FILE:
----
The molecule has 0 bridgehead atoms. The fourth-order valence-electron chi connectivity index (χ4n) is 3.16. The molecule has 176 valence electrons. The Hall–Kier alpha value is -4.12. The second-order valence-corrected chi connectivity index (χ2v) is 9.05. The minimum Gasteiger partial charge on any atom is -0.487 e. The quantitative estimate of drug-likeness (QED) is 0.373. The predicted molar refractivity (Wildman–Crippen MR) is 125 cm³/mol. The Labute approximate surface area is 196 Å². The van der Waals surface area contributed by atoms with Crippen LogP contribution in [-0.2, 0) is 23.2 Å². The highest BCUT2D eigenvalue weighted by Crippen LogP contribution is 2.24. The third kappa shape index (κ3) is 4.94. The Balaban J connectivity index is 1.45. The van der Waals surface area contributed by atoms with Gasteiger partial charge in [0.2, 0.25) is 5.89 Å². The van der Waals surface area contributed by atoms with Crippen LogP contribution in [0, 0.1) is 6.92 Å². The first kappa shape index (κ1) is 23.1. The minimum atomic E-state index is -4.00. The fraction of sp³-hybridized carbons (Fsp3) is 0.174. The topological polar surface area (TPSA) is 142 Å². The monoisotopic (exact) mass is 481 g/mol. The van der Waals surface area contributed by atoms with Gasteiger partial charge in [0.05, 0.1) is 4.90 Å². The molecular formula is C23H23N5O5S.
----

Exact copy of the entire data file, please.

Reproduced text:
The molecule has 0 bridgehead atoms. The fourth-order valence-electron chi connectivity index (χ4n) is 3.16. The molecule has 176 valence electrons. The Hall–Kier alpha value is -4.12. The second-order valence-corrected chi connectivity index (χ2v) is 9.05. The minimum Gasteiger partial charge on any atom is -0.487 e. The quantitative estimate of drug-likeness (QED) is 0.373. The predicted molar refractivity (Wildman–Crippen MR) is 125 cm³/mol. The Labute approximate surface area is 196 Å². The van der Waals surface area contributed by atoms with Crippen LogP contribution in [-0.2, 0) is 23.2 Å². The highest BCUT2D eigenvalue weighted by Crippen LogP contribution is 2.24. The third kappa shape index (κ3) is 4.94. The Balaban J connectivity index is 1.45. The van der Waals surface area contributed by atoms with Gasteiger partial charge in [0.2, 0.25) is 5.89 Å². The van der Waals surface area contributed by atoms with Crippen LogP contribution in [0, 0.1) is 6.92 Å². The first kappa shape index (κ1) is 23.1. The minimum atomic E-state index is -4.00. The fraction of sp³-hybridized carbons (Fsp3) is 0.174. The topological polar surface area (TPSA) is 142 Å². The monoisotopic (exact) mass is 481 g/mol. The van der Waals surface area contributed by atoms with Gasteiger partial charge in [0.05, 0.1) is 4.90 Å². The molecular formula is C23H23N5O5S.